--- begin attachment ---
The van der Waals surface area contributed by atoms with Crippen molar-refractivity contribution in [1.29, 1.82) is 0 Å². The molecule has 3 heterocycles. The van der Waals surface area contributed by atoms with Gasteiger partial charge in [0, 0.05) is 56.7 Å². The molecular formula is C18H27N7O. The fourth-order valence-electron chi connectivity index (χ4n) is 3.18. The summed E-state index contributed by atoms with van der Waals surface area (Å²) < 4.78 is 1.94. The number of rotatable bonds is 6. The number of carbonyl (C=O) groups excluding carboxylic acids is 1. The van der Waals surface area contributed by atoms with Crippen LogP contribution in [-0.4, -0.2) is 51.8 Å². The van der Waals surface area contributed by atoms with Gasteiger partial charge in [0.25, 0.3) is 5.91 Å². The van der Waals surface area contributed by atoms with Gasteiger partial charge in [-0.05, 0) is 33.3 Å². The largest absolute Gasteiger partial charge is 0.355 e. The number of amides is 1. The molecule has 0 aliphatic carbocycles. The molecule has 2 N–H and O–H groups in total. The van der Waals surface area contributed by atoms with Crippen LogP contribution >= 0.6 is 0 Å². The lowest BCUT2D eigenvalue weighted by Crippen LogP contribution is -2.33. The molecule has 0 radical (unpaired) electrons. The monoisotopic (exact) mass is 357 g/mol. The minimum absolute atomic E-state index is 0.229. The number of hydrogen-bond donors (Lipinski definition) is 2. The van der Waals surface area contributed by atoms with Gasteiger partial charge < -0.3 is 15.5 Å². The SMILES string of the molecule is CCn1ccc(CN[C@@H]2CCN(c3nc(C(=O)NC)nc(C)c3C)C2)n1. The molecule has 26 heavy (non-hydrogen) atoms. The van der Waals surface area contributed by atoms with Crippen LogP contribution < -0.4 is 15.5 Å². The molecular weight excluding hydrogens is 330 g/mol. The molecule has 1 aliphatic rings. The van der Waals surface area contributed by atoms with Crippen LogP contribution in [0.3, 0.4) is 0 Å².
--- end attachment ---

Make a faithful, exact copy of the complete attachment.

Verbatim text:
The van der Waals surface area contributed by atoms with Crippen molar-refractivity contribution in [1.29, 1.82) is 0 Å². The molecule has 3 heterocycles. The van der Waals surface area contributed by atoms with Gasteiger partial charge in [0, 0.05) is 56.7 Å². The molecular formula is C18H27N7O. The fourth-order valence-electron chi connectivity index (χ4n) is 3.18. The summed E-state index contributed by atoms with van der Waals surface area (Å²) < 4.78 is 1.94. The number of rotatable bonds is 6. The number of carbonyl (C=O) groups excluding carboxylic acids is 1. The van der Waals surface area contributed by atoms with Crippen LogP contribution in [-0.4, -0.2) is 51.8 Å². The van der Waals surface area contributed by atoms with Gasteiger partial charge in [0.25, 0.3) is 5.91 Å². The van der Waals surface area contributed by atoms with Gasteiger partial charge in [-0.05, 0) is 33.3 Å². The largest absolute Gasteiger partial charge is 0.355 e. The number of amides is 1. The molecule has 0 aliphatic carbocycles. The molecule has 2 N–H and O–H groups in total. The van der Waals surface area contributed by atoms with Crippen LogP contribution >= 0.6 is 0 Å². The lowest BCUT2D eigenvalue weighted by Crippen LogP contribution is -2.33. The molecule has 0 radical (unpaired) electrons. The monoisotopic (exact) mass is 357 g/mol. The minimum absolute atomic E-state index is 0.229. The number of hydrogen-bond donors (Lipinski definition) is 2. The van der Waals surface area contributed by atoms with Gasteiger partial charge < -0.3 is 15.5 Å². The SMILES string of the molecule is CCn1ccc(CN[C@@H]2CCN(c3nc(C(=O)NC)nc(C)c3C)C2)n1. The molecule has 26 heavy (non-hydrogen) atoms. The van der Waals surface area contributed by atoms with Crippen LogP contribution < -0.4 is 15.5 Å². The molecular weight excluding hydrogens is 330 g/mol. The molecule has 1 aliphatic rings. The van der Waals surface area contributed by atoms with Crippen LogP contribution in [0.3, 0.4) is 0 Å².